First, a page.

Be on the lookout for the February issue of The Blue & White, on campus now! Bwog will again honor our heritage/amorous affair with our mother magazine by posting features from the upcoming issue. Such treats include the first part of a discussion on the Columbia School, an investigation into Columbia’s animal testing practices, and a talk about, well, self-pleasure. Here, Carolyn Ruvkun introduces you to someone whom you may not know—but should.
“I want to perpetuate good feelings,” exclaims Erik Nook. A certified massage therapist, bartender, ballroom dancer, cheesecake baker, scarf knitter, and classical saxophonist, the Columbia College senior radiates happiness. “Or I could just be crafting myself into the perfect wedding planner,” he jokes.
Born into a “family of healers”—his dad is a chiropractor and his mom is a veterinarian—Nook grew up in an 800-person town in Iowa, where, he recalls, “everyone was white, Christian and straight.” His father’s job sent the Nooks to Kloof, South Africa, and Perth, Australia; their itinerant lifestyle resulted in the “Nookism,” “Hey, we’ve been there!”
Nook speaks reverently of his parents, who promote the self-care and balance he treasures. After getting his requisite eight hours of sleep, Nook wakes up to family photos and inspirational quotes decorating his dorm room walls. He upholds the maxim “life is good.”
But you often affirm an idea once you have been forced to challenge it. “The mantra came from my coming out experience,” Nook explains. After graduating from an Australian high school in November 2006, he decided to take a gap year. “I had this compulsion to rework my understanding of the universe,” Nook recalls. He spent the year reconciling his “previous me and present me” before realizing that, “you can nuance any identity to make it exactly what you want.”
“I take balance and wellness very seriously,” the compassionate confidant continues. He credits psychology and philosophy, his eventual major and concentration, with helping him reach this understanding: “if I can’t heal myself how can I heal other people?” Nook’s friend, Hannah D’Apice, CC ’12, marvels, “I think he has done really great things to improve the wellness on campus before this whole wellness movement even started.” A Peer Educator in the Sexual Violence Response Program and coordinator of Stressbusters, Nook remembers prepping for the dog-therapy study break last semester as a favorite Columbia moment. After receiving one of Nook’s massages—complete with his signature move, the Russian effleurage—one girl felt so relaxed she curled on the floor and fell asleep. “I took that as a compliment.”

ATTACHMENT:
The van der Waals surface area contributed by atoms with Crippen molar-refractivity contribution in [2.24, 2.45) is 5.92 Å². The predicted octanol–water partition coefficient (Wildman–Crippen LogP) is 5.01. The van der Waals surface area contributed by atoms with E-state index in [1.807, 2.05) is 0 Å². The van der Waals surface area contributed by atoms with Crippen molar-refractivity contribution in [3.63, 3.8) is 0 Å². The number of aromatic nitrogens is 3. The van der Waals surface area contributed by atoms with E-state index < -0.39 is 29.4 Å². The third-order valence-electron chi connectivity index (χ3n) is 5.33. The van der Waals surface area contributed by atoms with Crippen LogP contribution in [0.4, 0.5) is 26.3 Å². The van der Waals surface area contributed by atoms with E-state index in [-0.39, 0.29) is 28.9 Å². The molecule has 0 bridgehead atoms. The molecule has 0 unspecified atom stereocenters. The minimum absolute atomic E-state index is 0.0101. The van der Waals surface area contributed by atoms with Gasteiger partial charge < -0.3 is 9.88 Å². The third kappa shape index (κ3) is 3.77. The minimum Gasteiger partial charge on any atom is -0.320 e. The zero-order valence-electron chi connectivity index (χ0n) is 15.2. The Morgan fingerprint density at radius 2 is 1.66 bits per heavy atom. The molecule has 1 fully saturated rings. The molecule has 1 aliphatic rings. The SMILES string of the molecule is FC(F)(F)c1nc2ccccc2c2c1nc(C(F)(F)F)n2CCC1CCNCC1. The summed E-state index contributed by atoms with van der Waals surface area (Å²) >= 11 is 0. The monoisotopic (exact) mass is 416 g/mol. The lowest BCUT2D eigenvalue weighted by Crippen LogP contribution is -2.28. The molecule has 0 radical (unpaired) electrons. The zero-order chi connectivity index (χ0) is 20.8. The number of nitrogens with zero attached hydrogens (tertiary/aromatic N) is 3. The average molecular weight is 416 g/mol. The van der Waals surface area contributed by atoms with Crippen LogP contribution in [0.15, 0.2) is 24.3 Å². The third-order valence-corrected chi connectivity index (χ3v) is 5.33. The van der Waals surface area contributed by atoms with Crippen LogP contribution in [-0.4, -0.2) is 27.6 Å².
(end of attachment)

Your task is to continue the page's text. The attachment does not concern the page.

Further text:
“I try to cultivate gratitude in my own life,” he adds. Until pressed, Nook does not even mention his induction into Phi Beta Kappa academic honors society or membership in the psychology honors program. “He gets very bashful when others praise him,” says D’Apice. But Nook would argue that external forces are enabling him to achieve because “there is no ‘I’ doing anything.” Instead he reasons, “there’s the energy that has come to me through my parents, the things that I have learned, and the experiences that have allowed me to do stuff, and stuff has been done!” Personal success is the product of “something greater that is interested in things going well […] That makes the world much less scary,” he laughs.
A conversation with Nook leaves you feeling full. After reflecting questions back on this reporter, he listens actively, gesticulating emphatically and responding with understanding “mmhmms” in his characteristic slow soothing tone. “It just makes me feel good to spend time with someone, and leave with both people feeling positive.”